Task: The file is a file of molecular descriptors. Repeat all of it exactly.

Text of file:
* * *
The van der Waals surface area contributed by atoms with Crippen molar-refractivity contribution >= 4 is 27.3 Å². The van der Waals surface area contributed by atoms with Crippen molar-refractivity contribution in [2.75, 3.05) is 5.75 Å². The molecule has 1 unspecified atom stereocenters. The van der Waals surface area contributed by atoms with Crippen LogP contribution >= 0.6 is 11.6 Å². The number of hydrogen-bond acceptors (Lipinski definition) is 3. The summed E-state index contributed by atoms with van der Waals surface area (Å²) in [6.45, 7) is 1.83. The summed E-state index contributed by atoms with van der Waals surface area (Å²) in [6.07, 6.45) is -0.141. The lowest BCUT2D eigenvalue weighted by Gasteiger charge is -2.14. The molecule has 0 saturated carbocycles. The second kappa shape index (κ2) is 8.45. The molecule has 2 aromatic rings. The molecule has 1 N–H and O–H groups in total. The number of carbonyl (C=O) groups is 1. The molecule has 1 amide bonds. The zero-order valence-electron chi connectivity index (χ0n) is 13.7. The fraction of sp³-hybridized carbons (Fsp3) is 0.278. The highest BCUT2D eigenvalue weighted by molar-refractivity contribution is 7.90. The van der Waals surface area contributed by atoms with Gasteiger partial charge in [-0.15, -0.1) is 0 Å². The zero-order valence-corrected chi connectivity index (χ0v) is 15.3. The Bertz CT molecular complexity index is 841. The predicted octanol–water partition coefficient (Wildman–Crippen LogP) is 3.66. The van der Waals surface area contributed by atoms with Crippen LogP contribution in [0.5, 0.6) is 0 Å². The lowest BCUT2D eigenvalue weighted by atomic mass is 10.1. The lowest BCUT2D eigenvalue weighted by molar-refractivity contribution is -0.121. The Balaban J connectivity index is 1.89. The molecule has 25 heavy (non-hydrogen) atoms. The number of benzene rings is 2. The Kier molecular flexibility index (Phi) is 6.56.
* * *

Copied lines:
The van der Waals surface area contributed by atoms with Crippen molar-refractivity contribution >= 4 is 27.3 Å². The van der Waals surface area contributed by atoms with Crippen molar-refractivity contribution in [2.75, 3.05) is 5.75 Å². The molecule has 1 unspecified atom stereocenters. The van der Waals surface area contributed by atoms with Crippen LogP contribution >= 0.6 is 11.6 Å². The number of hydrogen-bond acceptors (Lipinski definition) is 3. The summed E-state index contributed by atoms with van der Waals surface area (Å²) in [6.45, 7) is 1.83. The summed E-state index contributed by atoms with van der Waals surface area (Å²) in [6.07, 6.45) is -0.141. The lowest BCUT2D eigenvalue weighted by Gasteiger charge is -2.14. The molecule has 0 saturated carbocycles. The second kappa shape index (κ2) is 8.45. The molecule has 2 aromatic rings. The molecule has 1 N–H and O–H groups in total. The number of carbonyl (C=O) groups is 1. The molecule has 1 amide bonds. The zero-order valence-electron chi connectivity index (χ0n) is 13.7. The fraction of sp³-hybridized carbons (Fsp3) is 0.278. The highest BCUT2D eigenvalue weighted by molar-refractivity contribution is 7.90. The van der Waals surface area contributed by atoms with Gasteiger partial charge in [-0.15, -0.1) is 0 Å². The zero-order valence-corrected chi connectivity index (χ0v) is 15.3. The Bertz CT molecular complexity index is 841. The predicted octanol–water partition coefficient (Wildman–Crippen LogP) is 3.66. The van der Waals surface area contributed by atoms with Crippen LogP contribution in [0.5, 0.6) is 0 Å². The lowest BCUT2D eigenvalue weighted by atomic mass is 10.1. The lowest BCUT2D eigenvalue weighted by molar-refractivity contribution is -0.121. The Balaban J connectivity index is 1.89. The molecule has 25 heavy (non-hydrogen) atoms. The number of benzene rings is 2. The Kier molecular flexibility index (Phi) is 6.56.